In 2008, over half of Canadians confessed that they “would be unlikely to enter a spousal relationship with someone who has a mental illness.” (CAMH, n.d.). Another 42% said they “were unsure whether they would socialize with a friend who has a mental illness.” (CAMH, n.d.) In addition, a full 46% “thought people use the term mental illness as an excuse for bad behaviour, and 27% said they would be fearful of being around someone who suffers from serious mental illness.” (CAMH, n.d.) These figures help to illuminate how mental illness was perceived just a little over a decade ago. Fortunately, while much work remains to be done, the stigma surrounding mental illness is beginning to dissipate.
Bell Let’s Talk Day
In 2011, the Bell Let’s Talk campaign was launched. It encouraged Canadians to open up about mental illness and work towards reducing the stigma surrounding it (CTV News, 2019). For every call and text message on Bell devices, as well as for every social media message that uses the #BellLetsTalk hashtag on Bell Let’s Talk Day, the telecommunications giant has pledged to donate 5 cents towards mental health initiatives (CTV News, 2019).
Since then, Bell Let’s Talk has generated over 1 billion interactions and raised over 100$ million dollars (CTV News, 2019). That money has been put towards programs, research, and services all over the country, helping 8,410 military families, 499,310 children and youth, and awarding $788k in grants to Indigenous communities—to name just a few of the ways funds have been allocated (Bell Canada, 2019). In total, it is estimated that approximately 1,208,040 people have been impacted by the campaign (Bell Canada, 2019). In addition, 87% of Canadians say they are now more aware of mental illness than they used to be (Bell Canada, 2019).
This year on January 30th, Bell Let’s Talk Day saw 145,442,699 interactions, making it “the biggest mental health conversation anywhere” (BCE, 2019). Celebrities such as Alessia Cara, Seth Rogen, Lisa LaFlamme, and many more added their voices to the cause (BCE, 2019). Even American celebrities Ellen DeGeneres and Anderson Cooper joined the conversation, spreading the message south of the border and internationally (BCE, 2019).
Why Reducing Stigma Is so Important
As students attending counselling therapist school know, stigma can have a profound impact on those living with mental illness. It can discourage people from seeking help. It can affect a person’s sense of self-worth. It can even lead to discrimination of those with a mental illness (Canadian Mental Health Association, n.d.).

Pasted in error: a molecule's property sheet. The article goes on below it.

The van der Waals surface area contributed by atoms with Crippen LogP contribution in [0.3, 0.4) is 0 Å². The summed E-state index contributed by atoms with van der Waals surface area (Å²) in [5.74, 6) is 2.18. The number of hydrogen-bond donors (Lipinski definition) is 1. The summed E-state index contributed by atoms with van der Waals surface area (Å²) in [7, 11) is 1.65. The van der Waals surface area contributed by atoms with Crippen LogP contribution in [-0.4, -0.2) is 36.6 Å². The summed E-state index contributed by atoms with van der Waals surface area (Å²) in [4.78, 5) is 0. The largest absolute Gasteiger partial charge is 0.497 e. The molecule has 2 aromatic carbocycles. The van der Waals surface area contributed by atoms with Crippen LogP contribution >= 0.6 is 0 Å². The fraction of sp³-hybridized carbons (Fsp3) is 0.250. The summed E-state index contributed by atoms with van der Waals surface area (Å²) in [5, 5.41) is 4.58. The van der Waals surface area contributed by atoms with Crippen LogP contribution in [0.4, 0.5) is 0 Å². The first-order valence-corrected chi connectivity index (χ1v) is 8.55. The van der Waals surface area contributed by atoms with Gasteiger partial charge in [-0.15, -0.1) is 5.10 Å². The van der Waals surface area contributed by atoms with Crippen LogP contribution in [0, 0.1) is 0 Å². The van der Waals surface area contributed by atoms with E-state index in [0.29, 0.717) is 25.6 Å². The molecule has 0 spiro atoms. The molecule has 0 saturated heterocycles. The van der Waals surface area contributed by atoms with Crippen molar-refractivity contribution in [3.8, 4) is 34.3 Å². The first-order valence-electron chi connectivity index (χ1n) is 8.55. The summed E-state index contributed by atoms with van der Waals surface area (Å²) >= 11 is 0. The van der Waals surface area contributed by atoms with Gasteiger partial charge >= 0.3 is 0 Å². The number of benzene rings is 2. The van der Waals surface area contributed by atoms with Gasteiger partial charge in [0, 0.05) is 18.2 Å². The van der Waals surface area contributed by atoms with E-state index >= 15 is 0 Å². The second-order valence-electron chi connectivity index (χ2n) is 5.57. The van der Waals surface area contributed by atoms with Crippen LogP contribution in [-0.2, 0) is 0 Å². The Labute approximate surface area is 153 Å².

The impact that stigma has on those living with a mental illness is real and measurable. According to one survey conducted in 2016, “40% of respondents… agreed they have experienced feelings of anxiety or depression but never sought medical help for it” (CAMH, n.d.). In addition, a study conducted in Ontario found that 64% of people “would be concerned about how work would be affected if a colleague had a mental illness.” (CAMH, n.d.). Even at the governmental level, stigma can impact how mental illness is addressed and prioritized. For example, “While mental illness accounts for about 10% of the burden of disease in Ontario, it receives just 7% of health care dollars.” (CAMH, n.d.)
What You Can Do Once You Become a Counsellor
Reducing stigma is an important first step to supporting those living with a mental illness. However, one important criticism often raised is that reducing stigma on its own is simply not enough. In BC, it is estimated that 84,000 children and youth have a mental illness, “yet less than one-third of those children who seek help are receiving mental health services.” (CMHA British Columbia, 2019) In addition, the Canadian Mental Health Association states that “Right now, we are paying for mental illness in the most expensive way possible because we are waiting too long to provide access to treatment and services. We are waiting until the point of crisis.” (CMHA British Columbia, 2019)
Oftentimes, even when someone takes the first step to seek care, accessing services can be difficult. There might not be enough resources, or affordable resources, for people to receive the care they need, which is why graduates of counselling therapist courses can have a huge impact on communities. If you choose to pursue a career as a counsellor, you can help not only reduce the stigma surrounding mental illness, but provide concrete and much-needed help to those who need it most.
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Bell Canada (2019) Growing the global conversation and supporting Canada’s mental health. Retrieved from: https://letstalk.bell.ca/en/results-impact/
BCE (2019) Thanks a billion Canada! Total Bell Let’s Talk Day messages of support reach 1,013,915,275, Bell’s funding for Canadian mental health now at $100,695,763.75. Retrieved from: http://www.bce.ca/news-and-media/releases/show/Thanks-a-billion-Canada-Total-Bell-Let-s-Talk-Day-messages-of-support-reach-1-013-915-275-Bell-s-funding-for-Canadian-mental-health-now-at-100-695-763-75-1
CAMH (n.d.) Mental Illness and Addiction: Facts and Statistics. Retrieved from: https://www.camh.ca/en/driving-change/the-crisis-is-real/mental-health-statistics
Canadian Mental Health Association (n.d.) Stigma and Discrimination. Retrieved from: https://ontario.cmha.ca/documents/stigma-and-discrimination/
CMHA British Columbia (2019) Facts and Figures. Retrieved from: https://cmha.bc.ca/impact/facts-and-figures/
CTV News (2019) Bell Let’s Talk Day raises more than $7.2M, breaks previous record. CTV News. Retrieved from: https://www.ctvnews.ca/canada/bell-let-s-talk-day-raises-more-than-7-2m-breaks-previous-record-1.4274778